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Cyber attackers use deception to try to get inside your network by doing everything from spoofing email addresses in spear phishing attacks to hiding malware on legitimate websites. So, if deception is standard operating procedure for the bad guys, perhaps it's time to fight back with some deception of your own. In fact, Gartner says it's a good complement to your existing security infrastructure.
Deception technology designed to lure and trap malicious actors has been around since at least 1999 when Lance Spitzner, founder of the Honeynet Project, published a paper on how to build a honeypot. Early honeynets were pretty resource intensive and they had to be maintained to ensure the honeynet wasn't turned against the host organization. Since then, the advent of virtual machines has helped ease the deployment and use of deception technology.
TrapX Security is one company that has taken advantage of virtual machines and the capability to deploy its DeceptionGrid solution at scale inside an enterprise. This solution can be deployed by a managed security service provider (MSSP) or by an enterprise that operates its own security operations center (SOC). TrapX builds out various types of emulations that trap – and at times even lure – attackers so their actions and indicators of compromise (IOCs) can be detected, analyzed and turned against them through actionable intelligence.
The TrapX virtual appliance can be installed on VMware ESX or Microsoft Hyper-V, or on very low-end bare metal hardware. One appliance today can run up to 512 simultaneous emulations but that will soon go to 1,024, and eventually even beyond that. Then there are a couple of key interfaces that connect into the network infrastructure that allow TrapX to do its business.
The first is the connection to the SPAN or TAP port at your Internet egress point. This allows TrapX to monitor traffic for any IOCs from malware that may be beaconing out; for example, when ransomware reaches out to get its encryption keys, or when a successful phishing attack leads to communication with a command and control server. TrapX uses intelligence feeds from a range of sources to identify and alert on suspicious traffic.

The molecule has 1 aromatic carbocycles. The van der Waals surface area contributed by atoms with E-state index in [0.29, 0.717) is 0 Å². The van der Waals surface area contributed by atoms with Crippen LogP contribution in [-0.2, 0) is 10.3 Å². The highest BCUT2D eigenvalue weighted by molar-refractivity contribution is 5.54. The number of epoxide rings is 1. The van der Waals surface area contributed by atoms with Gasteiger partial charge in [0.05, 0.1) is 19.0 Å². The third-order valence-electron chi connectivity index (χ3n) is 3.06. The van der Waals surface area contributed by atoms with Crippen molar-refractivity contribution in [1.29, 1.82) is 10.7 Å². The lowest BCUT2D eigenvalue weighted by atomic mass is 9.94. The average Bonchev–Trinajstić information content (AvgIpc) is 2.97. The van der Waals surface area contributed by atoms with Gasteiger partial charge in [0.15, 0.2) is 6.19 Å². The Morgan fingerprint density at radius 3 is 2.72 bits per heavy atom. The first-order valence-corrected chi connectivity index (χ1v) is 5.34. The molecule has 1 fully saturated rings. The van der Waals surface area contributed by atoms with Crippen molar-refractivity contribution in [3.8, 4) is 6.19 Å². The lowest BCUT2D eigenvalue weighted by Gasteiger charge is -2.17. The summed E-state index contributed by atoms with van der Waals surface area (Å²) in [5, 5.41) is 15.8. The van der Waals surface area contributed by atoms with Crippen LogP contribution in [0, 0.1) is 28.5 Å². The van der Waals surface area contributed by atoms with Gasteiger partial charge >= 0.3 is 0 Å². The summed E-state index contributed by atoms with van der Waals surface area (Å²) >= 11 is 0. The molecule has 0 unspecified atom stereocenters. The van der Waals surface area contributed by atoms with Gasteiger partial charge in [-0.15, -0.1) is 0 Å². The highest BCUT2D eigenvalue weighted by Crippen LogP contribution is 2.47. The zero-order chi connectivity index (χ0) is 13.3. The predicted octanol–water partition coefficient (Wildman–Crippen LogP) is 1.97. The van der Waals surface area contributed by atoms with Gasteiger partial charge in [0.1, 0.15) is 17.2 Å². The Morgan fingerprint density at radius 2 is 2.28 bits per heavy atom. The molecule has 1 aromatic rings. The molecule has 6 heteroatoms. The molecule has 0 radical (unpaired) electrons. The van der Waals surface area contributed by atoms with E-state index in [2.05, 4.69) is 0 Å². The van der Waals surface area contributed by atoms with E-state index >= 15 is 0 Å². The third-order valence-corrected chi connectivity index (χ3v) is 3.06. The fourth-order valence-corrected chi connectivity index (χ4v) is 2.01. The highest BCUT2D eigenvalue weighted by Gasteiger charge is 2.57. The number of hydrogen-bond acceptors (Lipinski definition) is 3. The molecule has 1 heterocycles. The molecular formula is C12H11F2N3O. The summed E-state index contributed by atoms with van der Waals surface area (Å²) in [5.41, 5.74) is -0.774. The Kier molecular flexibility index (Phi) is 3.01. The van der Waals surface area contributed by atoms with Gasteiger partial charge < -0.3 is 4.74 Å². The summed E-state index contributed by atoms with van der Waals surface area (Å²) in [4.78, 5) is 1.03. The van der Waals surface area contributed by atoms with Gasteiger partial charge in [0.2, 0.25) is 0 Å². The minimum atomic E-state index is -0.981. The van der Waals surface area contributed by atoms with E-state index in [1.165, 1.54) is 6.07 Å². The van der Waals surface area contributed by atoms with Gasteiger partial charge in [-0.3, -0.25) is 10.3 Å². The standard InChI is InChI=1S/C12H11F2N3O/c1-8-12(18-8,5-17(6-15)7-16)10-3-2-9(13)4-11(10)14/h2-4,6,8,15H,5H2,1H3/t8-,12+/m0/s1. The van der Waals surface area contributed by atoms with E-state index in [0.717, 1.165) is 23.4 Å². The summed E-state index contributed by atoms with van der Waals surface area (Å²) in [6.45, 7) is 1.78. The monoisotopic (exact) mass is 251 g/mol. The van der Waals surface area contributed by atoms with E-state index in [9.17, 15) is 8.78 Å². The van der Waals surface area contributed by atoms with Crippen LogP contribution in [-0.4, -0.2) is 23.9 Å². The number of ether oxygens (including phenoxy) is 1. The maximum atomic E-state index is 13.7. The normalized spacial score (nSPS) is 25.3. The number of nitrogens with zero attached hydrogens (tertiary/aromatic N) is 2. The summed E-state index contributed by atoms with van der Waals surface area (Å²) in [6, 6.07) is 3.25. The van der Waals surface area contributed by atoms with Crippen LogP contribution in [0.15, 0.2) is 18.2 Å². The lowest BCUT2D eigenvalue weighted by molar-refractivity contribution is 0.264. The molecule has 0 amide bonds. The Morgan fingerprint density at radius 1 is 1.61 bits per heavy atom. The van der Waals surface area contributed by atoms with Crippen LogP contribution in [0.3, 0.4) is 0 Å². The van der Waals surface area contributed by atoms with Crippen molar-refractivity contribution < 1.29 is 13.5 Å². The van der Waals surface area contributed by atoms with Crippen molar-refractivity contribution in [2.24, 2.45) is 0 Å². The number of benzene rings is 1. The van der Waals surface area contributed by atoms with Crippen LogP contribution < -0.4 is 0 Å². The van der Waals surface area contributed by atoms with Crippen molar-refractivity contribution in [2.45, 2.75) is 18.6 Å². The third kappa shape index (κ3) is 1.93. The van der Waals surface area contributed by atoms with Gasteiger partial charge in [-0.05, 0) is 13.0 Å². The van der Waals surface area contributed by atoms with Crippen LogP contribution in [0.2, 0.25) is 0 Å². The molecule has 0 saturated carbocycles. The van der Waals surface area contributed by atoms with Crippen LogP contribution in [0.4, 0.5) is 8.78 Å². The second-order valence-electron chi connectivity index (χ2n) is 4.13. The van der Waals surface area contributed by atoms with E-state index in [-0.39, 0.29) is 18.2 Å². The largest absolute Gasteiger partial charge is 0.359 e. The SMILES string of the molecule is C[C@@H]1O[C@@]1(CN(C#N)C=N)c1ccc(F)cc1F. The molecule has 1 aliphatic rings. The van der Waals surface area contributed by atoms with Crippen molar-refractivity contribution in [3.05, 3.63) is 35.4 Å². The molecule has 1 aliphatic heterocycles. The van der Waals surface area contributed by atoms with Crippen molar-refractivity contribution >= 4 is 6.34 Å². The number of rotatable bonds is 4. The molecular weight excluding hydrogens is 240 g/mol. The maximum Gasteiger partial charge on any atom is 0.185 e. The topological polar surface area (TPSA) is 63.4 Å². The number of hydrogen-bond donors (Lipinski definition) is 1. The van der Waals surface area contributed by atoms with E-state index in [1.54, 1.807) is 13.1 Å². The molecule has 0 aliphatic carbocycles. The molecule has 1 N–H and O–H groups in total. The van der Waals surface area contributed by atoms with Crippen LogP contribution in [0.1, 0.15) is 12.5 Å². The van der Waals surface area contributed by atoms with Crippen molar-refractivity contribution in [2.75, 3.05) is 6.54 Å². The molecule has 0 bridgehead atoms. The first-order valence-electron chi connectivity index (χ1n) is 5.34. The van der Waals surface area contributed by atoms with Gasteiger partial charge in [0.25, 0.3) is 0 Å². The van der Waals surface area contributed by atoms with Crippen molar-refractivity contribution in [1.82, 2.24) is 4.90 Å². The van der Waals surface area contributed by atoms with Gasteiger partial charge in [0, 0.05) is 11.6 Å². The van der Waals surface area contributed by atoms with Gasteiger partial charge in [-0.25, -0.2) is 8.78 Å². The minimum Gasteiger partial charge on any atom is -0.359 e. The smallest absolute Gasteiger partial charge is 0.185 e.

One of the core components for the deployment of the decoys is the connection to the core switch over TrapX's trunk port. This allows TrapX to see any of the VLANs the core switch knows about and present IP addressable targets or decoys on any of the VLANs the switch understands. From the attacker's perspective, it looks like the target or decoy is on that network where those users or devices are, when in fact all the decoys are emulations that are running within that virtual appliance. This architecture is said to create a scalable, easily deployed solution.
Rolling out the deception grid is automated and low friction. TrapX supports some 70+ different combinations of emulations, from workstation types, Windows and Linux servers, infrastructure gear, SCADA devices, medical devices, databases, and custom emulations. TrapX cites a healthcare customer that has deployed medical device emulations throughout its hospital network to protect life-critical systems.
The vendor can support high interactive environments where its decoys are proxying through to actual live systems like a live database. An administrator can point and scale hundreds of decoys that look like database servers but only have to worry about the care and feeding of one that can be populated with fake information that looks like the information that would be of interest to an attacker. If the data looks realistic enough, the attacker might go as far as trying to sell it on the open market because he thinks he has credit cards or project plans or patent information.
Most of the traps are going to be fairly static, meaning an attacker will stumble upon them, but you can also set lures, or deception tokens, to draw an attacker in. For example, suppose an attacker uses a spear phish to get onto a user workstation. Once there, he will look at the directory to see what interesting things are available. TrapX can place lures – something like a juicy fake network share drive – in the directory to draw the attacker into a trap. These lures are agentless but utterly irresistible to an intruder.
If an attacker so much as touches any of the decoys, an alert will go off because there is no legitimate reason for anyone to hit one of these traps. There are almost no false positives with this system. TrapX can catch insider threats just as easily as threats from the outside.
When someone lands in a trap, an advanced incident response platform takes over. TrapX captures all sorts of relevant information, such as software that gets injected, the IP address it came from (which reveals which device was compromised), the binaries that can be checked against known IOCs, and so on.
TrapX automatically sends the relevant information to cloud-based sandboxes to analyze it. TrapX also has a built-in tool to construct a timeline and do forensic analysis, and it collects the entire PCAP to provide very detailed information on what the attacker is doing. All of this intelligence is sent to the TrapX Security Operations Center (TSOC) where it can be fed into your SIEM, if desired. You get an alert that directs you to precisely what is happening so you can follow-up on the breach in your chosen manner.
TrapX also supports a broader ecosystem with its threat intelligence through data sharing standards such STIX, TAXII, and Intel Security's DXL. Indicators that are found in one environment can quickly be shared, anonymously, with many others.
With virtual environments so prominent today, deception technology has become, well, deceptively easy to deploy and use. It's one more weapon in a defense-in-depth arsenal.